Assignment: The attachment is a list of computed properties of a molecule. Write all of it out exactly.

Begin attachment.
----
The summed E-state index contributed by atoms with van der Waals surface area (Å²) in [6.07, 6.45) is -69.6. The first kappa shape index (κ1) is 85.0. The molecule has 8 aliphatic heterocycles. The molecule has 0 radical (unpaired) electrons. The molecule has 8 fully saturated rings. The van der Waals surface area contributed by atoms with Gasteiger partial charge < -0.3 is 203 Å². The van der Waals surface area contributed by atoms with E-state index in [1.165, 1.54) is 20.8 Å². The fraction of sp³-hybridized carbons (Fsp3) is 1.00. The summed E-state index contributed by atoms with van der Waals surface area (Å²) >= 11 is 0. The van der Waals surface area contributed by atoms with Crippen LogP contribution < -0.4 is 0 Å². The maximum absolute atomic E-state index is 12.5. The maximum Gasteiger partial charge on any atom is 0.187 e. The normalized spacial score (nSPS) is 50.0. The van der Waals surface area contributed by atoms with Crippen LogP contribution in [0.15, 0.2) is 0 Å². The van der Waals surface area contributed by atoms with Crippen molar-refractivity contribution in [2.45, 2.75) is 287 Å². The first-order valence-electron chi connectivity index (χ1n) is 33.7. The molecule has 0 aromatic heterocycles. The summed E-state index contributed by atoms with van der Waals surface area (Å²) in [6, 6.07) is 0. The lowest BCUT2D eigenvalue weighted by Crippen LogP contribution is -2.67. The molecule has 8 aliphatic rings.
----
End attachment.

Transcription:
The summed E-state index contributed by atoms with van der Waals surface area (Å²) in [6.07, 6.45) is -69.6. The first kappa shape index (κ1) is 85.0. The molecule has 8 aliphatic heterocycles. The molecule has 0 radical (unpaired) electrons. The molecule has 8 fully saturated rings. The van der Waals surface area contributed by atoms with Gasteiger partial charge < -0.3 is 203 Å². The van der Waals surface area contributed by atoms with E-state index in [1.165, 1.54) is 20.8 Å². The fraction of sp³-hybridized carbons (Fsp3) is 1.00. The summed E-state index contributed by atoms with van der Waals surface area (Å²) >= 11 is 0. The van der Waals surface area contributed by atoms with Crippen LogP contribution < -0.4 is 0 Å². The maximum absolute atomic E-state index is 12.5. The maximum Gasteiger partial charge on any atom is 0.187 e. The normalized spacial score (nSPS) is 50.0. The van der Waals surface area contributed by atoms with Crippen LogP contribution in [0.15, 0.2) is 0 Å². The van der Waals surface area contributed by atoms with Crippen molar-refractivity contribution in [2.45, 2.75) is 287 Å². The first-order valence-electron chi connectivity index (χ1n) is 33.7. The molecule has 0 aromatic heterocycles. The summed E-state index contributed by atoms with van der Waals surface area (Å²) in [6, 6.07) is 0. The lowest BCUT2D eigenvalue weighted by Crippen LogP contribution is -2.67. The molecule has 8 aliphatic rings.